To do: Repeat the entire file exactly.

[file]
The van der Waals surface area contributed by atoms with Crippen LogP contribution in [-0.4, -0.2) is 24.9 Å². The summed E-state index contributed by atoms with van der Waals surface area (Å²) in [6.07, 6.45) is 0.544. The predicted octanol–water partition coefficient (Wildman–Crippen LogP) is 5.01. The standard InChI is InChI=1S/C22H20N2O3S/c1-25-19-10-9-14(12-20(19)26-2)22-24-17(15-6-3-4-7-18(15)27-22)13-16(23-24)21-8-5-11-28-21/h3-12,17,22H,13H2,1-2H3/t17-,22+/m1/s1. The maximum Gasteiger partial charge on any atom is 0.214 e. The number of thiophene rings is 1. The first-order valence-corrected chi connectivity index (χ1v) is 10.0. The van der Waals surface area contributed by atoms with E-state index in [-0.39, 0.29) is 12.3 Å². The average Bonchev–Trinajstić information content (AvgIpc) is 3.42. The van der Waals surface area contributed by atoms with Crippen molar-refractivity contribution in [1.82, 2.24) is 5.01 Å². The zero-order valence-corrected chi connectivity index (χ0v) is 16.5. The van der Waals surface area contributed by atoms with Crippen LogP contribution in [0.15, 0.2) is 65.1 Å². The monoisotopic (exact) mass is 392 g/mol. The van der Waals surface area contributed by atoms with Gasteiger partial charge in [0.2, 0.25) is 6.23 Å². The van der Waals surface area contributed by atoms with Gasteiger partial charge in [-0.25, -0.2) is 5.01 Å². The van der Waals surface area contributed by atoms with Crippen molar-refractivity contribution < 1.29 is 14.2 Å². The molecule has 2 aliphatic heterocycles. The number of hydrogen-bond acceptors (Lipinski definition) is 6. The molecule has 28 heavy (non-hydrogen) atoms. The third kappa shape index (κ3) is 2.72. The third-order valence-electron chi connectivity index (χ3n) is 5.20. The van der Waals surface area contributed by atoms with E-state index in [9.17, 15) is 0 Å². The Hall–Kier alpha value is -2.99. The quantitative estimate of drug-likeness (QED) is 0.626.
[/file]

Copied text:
The van der Waals surface area contributed by atoms with Crippen LogP contribution in [-0.4, -0.2) is 24.9 Å². The summed E-state index contributed by atoms with van der Waals surface area (Å²) in [6.07, 6.45) is 0.544. The predicted octanol–water partition coefficient (Wildman–Crippen LogP) is 5.01. The standard InChI is InChI=1S/C22H20N2O3S/c1-25-19-10-9-14(12-20(19)26-2)22-24-17(15-6-3-4-7-18(15)27-22)13-16(23-24)21-8-5-11-28-21/h3-12,17,22H,13H2,1-2H3/t17-,22+/m1/s1. The maximum Gasteiger partial charge on any atom is 0.214 e. The number of thiophene rings is 1. The first-order valence-corrected chi connectivity index (χ1v) is 10.0. The van der Waals surface area contributed by atoms with E-state index in [-0.39, 0.29) is 12.3 Å². The average Bonchev–Trinajstić information content (AvgIpc) is 3.42. The van der Waals surface area contributed by atoms with Crippen molar-refractivity contribution in [1.82, 2.24) is 5.01 Å². The zero-order valence-corrected chi connectivity index (χ0v) is 16.5. The van der Waals surface area contributed by atoms with Crippen LogP contribution in [0.15, 0.2) is 65.1 Å². The monoisotopic (exact) mass is 392 g/mol. The van der Waals surface area contributed by atoms with Gasteiger partial charge in [0.2, 0.25) is 6.23 Å². The van der Waals surface area contributed by atoms with Gasteiger partial charge in [-0.25, -0.2) is 5.01 Å². The van der Waals surface area contributed by atoms with Crippen molar-refractivity contribution < 1.29 is 14.2 Å². The molecule has 2 aliphatic heterocycles. The number of hydrogen-bond acceptors (Lipinski definition) is 6. The molecule has 28 heavy (non-hydrogen) atoms. The third kappa shape index (κ3) is 2.72. The third-order valence-electron chi connectivity index (χ3n) is 5.20. The van der Waals surface area contributed by atoms with E-state index in [9.17, 15) is 0 Å². The Hall–Kier alpha value is -2.99. The quantitative estimate of drug-likeness (QED) is 0.626.